Thu, 15 Sep 2016 06:00:00 +0800Nearly every culture in the world has a traditional celebration falling on or near the spring and fall solstices. China is no different, and this year will officially observe its annual harvest season holiday — known as Mid-Autumn Festival (中秋节) — on Thursday, September 15. The holiday culminates with festivities held under a full moon, which this year falls exactly one week before the Autumnal Equinox. Traditionally, Mid-Autumn Festival was held on the fifteenth day of the eighth month of China's lunar calendar. That changed slightly in 2008, when the Chinese government first recognized the celebration as a national holiday. The festival is no longer a one-day affair, and this year runs from the fifteenth to the seventeenth of September, with an obligatory work and school make-up day for many, annoyingly scheduled on Sunday the eighteenth. A bit of history There is no hard and fast evidence of when people in China began celebrating Mid-Autumn Festival. Some scholars believe the tradition dates back to the Shang Dynasty three millennia ago. The term 'mid-autumn' made its first appearance in the Chinese literary canon during the Western Zhou Dynasty, finding its way into a compendium of then-current court rituals. Regardless of its provenance, the festival is associated with the end of summer, the beginning of fall, and the final harvest of the year. Because ancient China's calendar was a lunar one, many of the customs surrounding Mid-Autumn Festival revolve around the moon. In Daoism, the Goddess of the Moon is named Chang'e (嫦娥), an immortal who lives on the moon accompanied by her companion, the potion-brewing Jade Rabbit (玉兔). Traditionally during Mid-Autumn Festival, people would make offerings of food and drink to Chang'e, often from outdoor alters open to the night sky. The full moon plays a major part in all aspects of the holiday. The moon's roundness represents the cyclical nature of life and the agricultural growing seasons, as well as the concepts of family unity, togetherness and inclusion. Unlike many other Chinese holidays, where people go to great lengths to venerate and even placate the dead, Mid-Autumn Festival is primarily concerned with the living. Today, just as hundreds of years ago, as Mid-Autumn Festival approached, separated family members would, if at all possible, make their way home to be with their relatives. There, they would enjoy communal meals and spend time together gazing at the moon. Those who could not return to their ancestral villages sought solace in the fact that if they looked to the moon, they would at least knew their distant loved ones were doing the same. Down through the generations, because so many people invariably did not have chances to visit their relatives, Mid-Autumn Festival became tinged with feelings of longing and nostalgia. This is perhaps best epitomized by the verse A Sentimental Night (静夜思), written 1,300 years ago by one of China's greatest poets, and noted drinker, Li Bai (李白): 床前明月光, 疑是地上霜 举头望明月, 低头思故乡 Translating ancient Chinese poetry into another language is a difficult endeavor even for scholars. Cadence, rhyme, implied movement and emotion can all easily become lost. We will spare you our efforts. However, the general outline of A Sentimental Night is that of a man, far from his family, who looks down at the moonlight shining on the foot of his bed and imagines it to be frost. He then looks up at the moon before resting his head in his hands and thinking of home. Modern day traditions In many senses, Mid-Autumn Festival is much less formal than other holidays. Observance does not necessitate a ritual trip to a temple or a graveyard. Families gather, as on all Chinese festival days, and eat. In fact, the most important act a family can perform during Mid-Autumn Festival may be eat[...]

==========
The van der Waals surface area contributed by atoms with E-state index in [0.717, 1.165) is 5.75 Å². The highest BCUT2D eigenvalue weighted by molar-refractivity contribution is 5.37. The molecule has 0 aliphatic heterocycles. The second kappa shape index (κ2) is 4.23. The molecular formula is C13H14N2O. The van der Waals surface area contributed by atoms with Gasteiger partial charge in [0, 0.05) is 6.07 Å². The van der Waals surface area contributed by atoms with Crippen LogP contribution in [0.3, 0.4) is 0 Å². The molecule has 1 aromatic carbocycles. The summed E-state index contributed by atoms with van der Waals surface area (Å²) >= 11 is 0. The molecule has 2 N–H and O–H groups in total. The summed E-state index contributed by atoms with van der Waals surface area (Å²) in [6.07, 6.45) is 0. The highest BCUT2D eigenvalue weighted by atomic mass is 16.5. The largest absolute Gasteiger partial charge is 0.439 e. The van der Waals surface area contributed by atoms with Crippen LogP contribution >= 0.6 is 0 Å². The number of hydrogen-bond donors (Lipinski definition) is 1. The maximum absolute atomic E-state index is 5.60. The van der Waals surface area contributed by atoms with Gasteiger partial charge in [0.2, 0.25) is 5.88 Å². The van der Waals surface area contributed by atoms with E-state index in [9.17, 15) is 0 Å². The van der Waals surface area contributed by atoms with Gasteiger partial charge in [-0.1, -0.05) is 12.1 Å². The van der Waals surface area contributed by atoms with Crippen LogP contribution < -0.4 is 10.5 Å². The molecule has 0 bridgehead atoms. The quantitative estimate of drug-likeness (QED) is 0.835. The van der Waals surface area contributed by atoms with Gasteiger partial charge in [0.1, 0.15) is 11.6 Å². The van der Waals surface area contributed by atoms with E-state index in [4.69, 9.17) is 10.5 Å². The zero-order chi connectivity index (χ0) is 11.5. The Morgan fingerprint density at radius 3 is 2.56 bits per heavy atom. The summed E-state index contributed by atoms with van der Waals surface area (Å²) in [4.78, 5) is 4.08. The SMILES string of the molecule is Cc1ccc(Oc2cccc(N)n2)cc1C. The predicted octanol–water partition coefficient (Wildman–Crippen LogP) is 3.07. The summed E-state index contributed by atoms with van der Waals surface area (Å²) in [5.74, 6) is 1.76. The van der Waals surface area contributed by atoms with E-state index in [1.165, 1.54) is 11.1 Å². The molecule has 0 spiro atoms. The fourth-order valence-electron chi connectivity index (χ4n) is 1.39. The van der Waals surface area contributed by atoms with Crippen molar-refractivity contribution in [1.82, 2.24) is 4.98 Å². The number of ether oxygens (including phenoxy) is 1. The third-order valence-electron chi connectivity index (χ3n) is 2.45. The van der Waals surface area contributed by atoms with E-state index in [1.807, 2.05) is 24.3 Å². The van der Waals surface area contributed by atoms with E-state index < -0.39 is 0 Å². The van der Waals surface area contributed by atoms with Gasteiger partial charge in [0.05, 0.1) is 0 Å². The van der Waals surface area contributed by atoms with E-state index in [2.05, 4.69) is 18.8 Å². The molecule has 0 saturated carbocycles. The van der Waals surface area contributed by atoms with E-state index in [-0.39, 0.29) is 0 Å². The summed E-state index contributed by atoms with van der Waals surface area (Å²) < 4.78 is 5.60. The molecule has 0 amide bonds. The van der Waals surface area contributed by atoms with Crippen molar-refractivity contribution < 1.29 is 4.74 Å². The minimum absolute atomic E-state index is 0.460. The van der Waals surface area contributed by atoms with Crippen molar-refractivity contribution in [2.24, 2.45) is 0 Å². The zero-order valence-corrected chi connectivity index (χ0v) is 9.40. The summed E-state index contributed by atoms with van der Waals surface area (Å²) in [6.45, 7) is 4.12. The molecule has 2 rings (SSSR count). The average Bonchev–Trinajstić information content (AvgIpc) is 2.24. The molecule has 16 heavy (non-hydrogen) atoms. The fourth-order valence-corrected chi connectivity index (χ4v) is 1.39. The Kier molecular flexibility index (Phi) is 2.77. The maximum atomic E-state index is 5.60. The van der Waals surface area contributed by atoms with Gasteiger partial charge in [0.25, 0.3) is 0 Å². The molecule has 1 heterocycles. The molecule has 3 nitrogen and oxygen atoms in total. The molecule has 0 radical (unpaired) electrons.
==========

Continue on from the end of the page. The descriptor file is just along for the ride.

Wed, 14 Sep 2016 12:15:00 +0800Colin Flahive, co-owner of Salvador's Coffee House and natural food company Dali Bars recently took a business trip to Dehong Prefecture (德宏州). One of the least-visited parts of Yunnan due to a general lack of infrastructure, the area — like many once-inaccessible parts of Yunnan — is undergoing a bit of a construction boom. Flahive's trip centered around a factory producing Dali Bars, but ended up doubling as a comfy tour of the surrounding hills and valleys. Husa Achang Township (户撒阿昌族乡) is a few hours' drive north of the province's former wild west outpost, Ruili (瑞丽). The lush green valley is home to the largest Achang minority population in Yunnan. Only about 29,000 Achang live in all of China, making them one of the least populous of the country's 56 official minority groups. The Achang are of Burmese decent and thought to be some of the earliest permanent settlers in western Yunnan. They are predominantly Theravada Buddhists — the most prevalent form of the religion in much of Myanmar, Laos, Thailand and Sri Lanka — and their language, grouped within the Tibeto-Burman family, lacks a written form. The area around Husa is mountainous, poor and almost entirely agrarian. However, the locals have made a name for themselves as growers of quality cardamom, and also as experts at making handmade rice noodles. Finely-crafted Achang knives — called husadao (户撒刀) — are also quite well-known to collectors across China. Lisu, Dai and Jingpo villages dot the valley too, but everything seems to be under construction as the new road has brought new wealth and opportunity to this sleepy hamlet. White brick and gold stupas predominate across the Husa region, much like they do just across the border in Myanmar. We visited a factory while there, and owner took me for a short day trip to nearby Huangge Temple (皇阁寺). He kept calling the six-hundred year-old structure the "F-U" Temple, which I found very confusing until I met the dour guardian deities at the entrance. "Taking drugs is suicide, selling drugs is murder" is painted on walls along village walkways, a reminder of the lingering cross-border drug problems in the area. I initially went to Husa to oversee the factory's new production line in addition to testing two new Dali Bar flavors. I was surprised to see that ongoing unrest across the border has created a flood of Burmese refugees pouring into Yunnan seeking better lives. I had assumed that the factory owner chose Husa for financial reasons, but after spending a few days there it was clear that it was more a quality of life choice. Clean air, clean water, fertile soil and vibrant local culture turned out to be reason enough. Images: Colin Flahive[...]
Mon, 12 Sep 2016 18:00:00 +0800The major Kunming thoroughfare of Xuefu Lu (学府路) is a bit disordered these days. Shops have been shuttered or torn down entirely, bus stops have moved or are missing, and work crews are busy digging ditches and ripping out trees. So, as GoKunming user Ocean asked late last week, what exactly is going on?